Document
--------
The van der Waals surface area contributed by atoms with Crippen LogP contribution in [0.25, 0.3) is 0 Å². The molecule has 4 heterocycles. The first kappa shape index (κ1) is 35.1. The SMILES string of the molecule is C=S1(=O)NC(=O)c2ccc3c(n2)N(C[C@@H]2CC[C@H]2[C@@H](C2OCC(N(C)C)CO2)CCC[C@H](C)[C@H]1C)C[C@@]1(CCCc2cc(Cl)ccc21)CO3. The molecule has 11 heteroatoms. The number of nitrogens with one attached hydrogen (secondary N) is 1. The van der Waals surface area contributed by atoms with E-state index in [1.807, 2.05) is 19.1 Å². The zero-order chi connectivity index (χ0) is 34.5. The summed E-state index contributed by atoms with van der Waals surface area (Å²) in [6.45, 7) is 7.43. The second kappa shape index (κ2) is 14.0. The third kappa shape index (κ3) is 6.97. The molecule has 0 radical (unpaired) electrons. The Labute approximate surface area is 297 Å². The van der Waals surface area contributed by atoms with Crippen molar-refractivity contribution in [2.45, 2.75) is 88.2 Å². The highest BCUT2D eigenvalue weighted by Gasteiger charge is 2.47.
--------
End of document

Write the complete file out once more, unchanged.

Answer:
The van der Waals surface area contributed by atoms with Crippen LogP contribution in [0.25, 0.3) is 0 Å². The molecule has 4 heterocycles. The first kappa shape index (κ1) is 35.1. The SMILES string of the molecule is C=S1(=O)NC(=O)c2ccc3c(n2)N(C[C@@H]2CC[C@H]2[C@@H](C2OCC(N(C)C)CO2)CCC[C@H](C)[C@H]1C)C[C@@]1(CCCc2cc(Cl)ccc21)CO3. The molecule has 11 heteroatoms. The number of nitrogens with one attached hydrogen (secondary N) is 1. The van der Waals surface area contributed by atoms with E-state index in [1.807, 2.05) is 19.1 Å². The zero-order chi connectivity index (χ0) is 34.5. The summed E-state index contributed by atoms with van der Waals surface area (Å²) in [6.45, 7) is 7.43. The second kappa shape index (κ2) is 14.0. The third kappa shape index (κ3) is 6.97. The molecule has 0 radical (unpaired) electrons. The Labute approximate surface area is 297 Å². The van der Waals surface area contributed by atoms with Crippen molar-refractivity contribution in [2.45, 2.75) is 88.2 Å². The highest BCUT2D eigenvalue weighted by Gasteiger charge is 2.47.